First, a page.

Open Access Open Badges Research article

Examining the influence of gender, education, social class and birth cohort on MMSE tracking over time: a population-based prospective cohort study

Fiona Matthews1*, Riccardo Marioni2, Carol Brayne2 and Medical Research Council Cognitive Function and Ageing Study2

Author Affiliations

1 MRC Biostatistics Unit, Cambridge, UK

2 Department of Public Health and Primary Care, University of Cambridge, Cambridge, UK

For all author emails, please log on.

BMC Geriatrics 2012, 12:45  doi:10.1186/1471-2318-12-45

Published: 13 August 2012



Whilst many studies have analysed predictors of longitudinal cognitive decline, few have described their impact on population distributions of cognition by age cohort. The aim of this paper was to examine whether gender, education, social class and birth cohort affect how mean population cognition changes with age.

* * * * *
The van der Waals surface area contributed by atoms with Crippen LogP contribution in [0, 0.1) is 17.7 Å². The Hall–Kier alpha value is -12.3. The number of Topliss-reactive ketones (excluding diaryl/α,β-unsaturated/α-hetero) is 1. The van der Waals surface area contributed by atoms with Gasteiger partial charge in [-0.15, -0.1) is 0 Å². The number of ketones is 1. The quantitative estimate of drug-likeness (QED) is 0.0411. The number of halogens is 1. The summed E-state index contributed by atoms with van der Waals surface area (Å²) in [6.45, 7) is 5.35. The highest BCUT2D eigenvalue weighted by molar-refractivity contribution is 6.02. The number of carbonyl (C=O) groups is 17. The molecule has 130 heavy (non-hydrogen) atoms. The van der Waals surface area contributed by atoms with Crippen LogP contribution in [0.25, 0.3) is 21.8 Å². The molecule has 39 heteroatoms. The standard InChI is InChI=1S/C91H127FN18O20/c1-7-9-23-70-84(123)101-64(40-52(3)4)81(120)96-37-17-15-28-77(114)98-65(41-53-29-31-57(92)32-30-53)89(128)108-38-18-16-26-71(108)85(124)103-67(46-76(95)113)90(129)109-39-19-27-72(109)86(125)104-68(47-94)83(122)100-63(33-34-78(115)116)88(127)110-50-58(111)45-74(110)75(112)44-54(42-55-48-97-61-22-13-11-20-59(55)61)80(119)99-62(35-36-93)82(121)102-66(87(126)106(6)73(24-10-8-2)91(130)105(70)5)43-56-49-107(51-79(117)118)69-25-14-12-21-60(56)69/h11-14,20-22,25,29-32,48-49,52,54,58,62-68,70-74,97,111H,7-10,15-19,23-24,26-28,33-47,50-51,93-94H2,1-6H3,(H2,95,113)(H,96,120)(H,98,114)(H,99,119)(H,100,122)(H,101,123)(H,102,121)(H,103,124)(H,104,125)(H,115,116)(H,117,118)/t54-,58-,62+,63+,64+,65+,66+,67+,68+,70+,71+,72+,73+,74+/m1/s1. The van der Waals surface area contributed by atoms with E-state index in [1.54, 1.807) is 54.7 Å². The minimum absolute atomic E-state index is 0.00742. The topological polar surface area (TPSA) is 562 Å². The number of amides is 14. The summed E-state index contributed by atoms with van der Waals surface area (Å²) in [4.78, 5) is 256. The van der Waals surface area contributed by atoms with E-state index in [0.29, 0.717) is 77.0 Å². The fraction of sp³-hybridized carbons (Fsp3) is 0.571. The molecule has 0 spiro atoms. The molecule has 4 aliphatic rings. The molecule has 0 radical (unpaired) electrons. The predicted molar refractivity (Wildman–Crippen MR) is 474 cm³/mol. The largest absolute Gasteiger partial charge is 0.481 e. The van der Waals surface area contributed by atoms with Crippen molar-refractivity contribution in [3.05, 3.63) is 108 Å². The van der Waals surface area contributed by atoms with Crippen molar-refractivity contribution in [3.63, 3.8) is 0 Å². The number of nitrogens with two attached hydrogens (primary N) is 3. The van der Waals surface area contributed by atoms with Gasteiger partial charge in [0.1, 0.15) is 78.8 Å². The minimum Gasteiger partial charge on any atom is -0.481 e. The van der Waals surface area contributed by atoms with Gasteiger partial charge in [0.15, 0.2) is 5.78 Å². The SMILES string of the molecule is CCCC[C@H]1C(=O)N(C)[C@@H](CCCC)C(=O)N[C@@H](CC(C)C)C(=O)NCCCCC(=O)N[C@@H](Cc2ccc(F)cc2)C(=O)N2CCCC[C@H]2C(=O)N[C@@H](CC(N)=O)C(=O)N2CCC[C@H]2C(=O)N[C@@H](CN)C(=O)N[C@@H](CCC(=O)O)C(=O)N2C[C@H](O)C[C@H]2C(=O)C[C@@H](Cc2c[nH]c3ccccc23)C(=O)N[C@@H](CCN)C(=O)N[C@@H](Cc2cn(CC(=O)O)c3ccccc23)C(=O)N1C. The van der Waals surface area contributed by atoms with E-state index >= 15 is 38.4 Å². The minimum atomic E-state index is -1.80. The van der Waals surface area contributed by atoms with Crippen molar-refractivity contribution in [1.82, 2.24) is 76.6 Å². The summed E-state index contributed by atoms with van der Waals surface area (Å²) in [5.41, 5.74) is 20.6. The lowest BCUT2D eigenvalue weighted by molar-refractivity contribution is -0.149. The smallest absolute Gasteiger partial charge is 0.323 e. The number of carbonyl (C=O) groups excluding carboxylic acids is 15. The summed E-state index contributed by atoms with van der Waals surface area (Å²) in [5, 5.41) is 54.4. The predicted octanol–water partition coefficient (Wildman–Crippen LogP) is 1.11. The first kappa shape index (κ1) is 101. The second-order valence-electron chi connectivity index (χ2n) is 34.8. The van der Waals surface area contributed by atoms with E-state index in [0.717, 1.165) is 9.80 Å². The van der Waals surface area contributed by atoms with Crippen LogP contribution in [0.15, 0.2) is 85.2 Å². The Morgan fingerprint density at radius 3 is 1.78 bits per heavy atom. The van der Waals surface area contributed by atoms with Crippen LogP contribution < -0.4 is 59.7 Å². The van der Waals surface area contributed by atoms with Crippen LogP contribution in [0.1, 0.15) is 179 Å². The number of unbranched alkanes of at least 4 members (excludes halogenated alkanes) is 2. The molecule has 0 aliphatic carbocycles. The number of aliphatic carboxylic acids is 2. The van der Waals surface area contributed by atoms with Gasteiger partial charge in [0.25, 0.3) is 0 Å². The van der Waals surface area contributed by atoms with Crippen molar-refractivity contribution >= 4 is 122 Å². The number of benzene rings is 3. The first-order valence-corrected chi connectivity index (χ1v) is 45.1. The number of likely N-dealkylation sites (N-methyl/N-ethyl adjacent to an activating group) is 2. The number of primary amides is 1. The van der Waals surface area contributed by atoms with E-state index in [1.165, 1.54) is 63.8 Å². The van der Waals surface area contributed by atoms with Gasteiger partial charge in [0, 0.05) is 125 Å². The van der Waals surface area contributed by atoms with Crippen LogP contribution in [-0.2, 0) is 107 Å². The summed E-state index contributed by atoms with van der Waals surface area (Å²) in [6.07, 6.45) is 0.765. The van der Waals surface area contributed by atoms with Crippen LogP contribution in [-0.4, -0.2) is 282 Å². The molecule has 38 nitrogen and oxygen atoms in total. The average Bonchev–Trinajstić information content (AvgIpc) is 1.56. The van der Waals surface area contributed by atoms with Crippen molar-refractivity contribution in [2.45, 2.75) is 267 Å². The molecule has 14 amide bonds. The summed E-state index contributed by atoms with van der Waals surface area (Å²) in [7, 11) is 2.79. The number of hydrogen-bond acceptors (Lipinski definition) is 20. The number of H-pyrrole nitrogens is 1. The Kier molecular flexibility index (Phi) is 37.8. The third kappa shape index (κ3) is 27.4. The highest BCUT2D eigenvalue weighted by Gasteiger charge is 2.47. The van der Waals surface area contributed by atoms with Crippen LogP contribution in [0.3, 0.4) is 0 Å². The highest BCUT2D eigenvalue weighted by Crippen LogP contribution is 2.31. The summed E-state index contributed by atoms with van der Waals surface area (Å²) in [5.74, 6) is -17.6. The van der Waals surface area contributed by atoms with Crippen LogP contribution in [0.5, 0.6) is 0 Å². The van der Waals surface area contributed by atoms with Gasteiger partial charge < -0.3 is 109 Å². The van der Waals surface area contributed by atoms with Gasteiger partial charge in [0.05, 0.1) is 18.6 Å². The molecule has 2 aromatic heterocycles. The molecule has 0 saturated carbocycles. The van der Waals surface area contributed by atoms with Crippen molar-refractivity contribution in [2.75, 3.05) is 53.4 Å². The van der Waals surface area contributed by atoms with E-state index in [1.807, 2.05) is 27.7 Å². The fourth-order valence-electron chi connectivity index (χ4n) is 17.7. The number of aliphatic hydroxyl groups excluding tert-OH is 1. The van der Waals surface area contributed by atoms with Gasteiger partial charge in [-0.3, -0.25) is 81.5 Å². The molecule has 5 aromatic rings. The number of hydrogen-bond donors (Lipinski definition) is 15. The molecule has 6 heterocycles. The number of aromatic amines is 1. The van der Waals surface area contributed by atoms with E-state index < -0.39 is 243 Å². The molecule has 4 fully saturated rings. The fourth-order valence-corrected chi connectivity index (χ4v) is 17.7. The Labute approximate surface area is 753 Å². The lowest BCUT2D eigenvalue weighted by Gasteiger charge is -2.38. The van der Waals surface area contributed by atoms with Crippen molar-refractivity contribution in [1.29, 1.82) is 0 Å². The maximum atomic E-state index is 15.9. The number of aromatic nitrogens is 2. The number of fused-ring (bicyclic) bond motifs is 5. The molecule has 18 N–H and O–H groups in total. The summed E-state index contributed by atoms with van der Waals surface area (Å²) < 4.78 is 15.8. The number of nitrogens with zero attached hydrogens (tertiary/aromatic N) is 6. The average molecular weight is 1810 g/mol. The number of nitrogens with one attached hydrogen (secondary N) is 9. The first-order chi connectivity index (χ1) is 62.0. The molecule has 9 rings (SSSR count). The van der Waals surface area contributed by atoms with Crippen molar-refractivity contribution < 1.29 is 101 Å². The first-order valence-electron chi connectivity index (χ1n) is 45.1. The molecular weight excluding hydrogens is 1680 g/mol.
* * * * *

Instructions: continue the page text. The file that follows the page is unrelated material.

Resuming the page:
The Medical Research Council Cognitive Function and Ageing Study (MRC CFAS) is a multi-centre population based longitudinal study of 13,004 individuals in England and Wales. Using ten years of follow-up data, mean Mini-mental State Examination (MMSE) scores were modelled by age and birth cohort adjusting for non-random drop-out. The model included terms to estimate cohort effects. Results are presented for five year age bands between 65–95 years.


At a population level, women show greater change in MMSE scores with age than men. Populations with lower education level and manual work also show similar effects. More recent birth cohorts have slightly higher scores.


Longitudinal data can allow examination of population patterns by gender, educational level, social class and cohort. Each of these major socio-demographic factors shows some effect on whole population change in MMSE with age.

MRC CFAS; Population norms; Cohort effects; MMSE; Longitudinal; Cognitive decline